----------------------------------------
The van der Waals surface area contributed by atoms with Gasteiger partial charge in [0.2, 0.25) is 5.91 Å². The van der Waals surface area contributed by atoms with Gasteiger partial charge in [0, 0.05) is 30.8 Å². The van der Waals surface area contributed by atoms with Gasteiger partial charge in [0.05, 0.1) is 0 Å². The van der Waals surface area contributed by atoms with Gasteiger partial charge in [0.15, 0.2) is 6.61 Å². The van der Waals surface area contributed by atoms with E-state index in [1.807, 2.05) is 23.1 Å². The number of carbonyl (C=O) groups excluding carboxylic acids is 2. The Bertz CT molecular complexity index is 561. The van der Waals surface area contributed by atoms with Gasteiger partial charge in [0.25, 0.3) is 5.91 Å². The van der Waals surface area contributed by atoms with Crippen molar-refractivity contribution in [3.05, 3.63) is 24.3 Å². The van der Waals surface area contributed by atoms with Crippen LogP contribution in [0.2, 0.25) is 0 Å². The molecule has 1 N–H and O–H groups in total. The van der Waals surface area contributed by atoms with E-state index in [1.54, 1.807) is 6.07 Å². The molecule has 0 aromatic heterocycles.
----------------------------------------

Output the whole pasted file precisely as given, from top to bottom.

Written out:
The van der Waals surface area contributed by atoms with Gasteiger partial charge in [0.2, 0.25) is 5.91 Å². The van der Waals surface area contributed by atoms with Gasteiger partial charge in [0, 0.05) is 30.8 Å². The van der Waals surface area contributed by atoms with Gasteiger partial charge in [0.05, 0.1) is 0 Å². The van der Waals surface area contributed by atoms with Gasteiger partial charge in [0.15, 0.2) is 6.61 Å². The van der Waals surface area contributed by atoms with E-state index in [1.807, 2.05) is 23.1 Å². The number of carbonyl (C=O) groups excluding carboxylic acids is 2. The Bertz CT molecular complexity index is 561. The van der Waals surface area contributed by atoms with Gasteiger partial charge in [0.25, 0.3) is 5.91 Å². The van der Waals surface area contributed by atoms with Crippen molar-refractivity contribution in [3.05, 3.63) is 24.3 Å². The van der Waals surface area contributed by atoms with Crippen LogP contribution in [0.2, 0.25) is 0 Å². The molecule has 1 N–H and O–H groups in total. The van der Waals surface area contributed by atoms with E-state index in [1.54, 1.807) is 6.07 Å². The molecule has 0 aromatic heterocycles.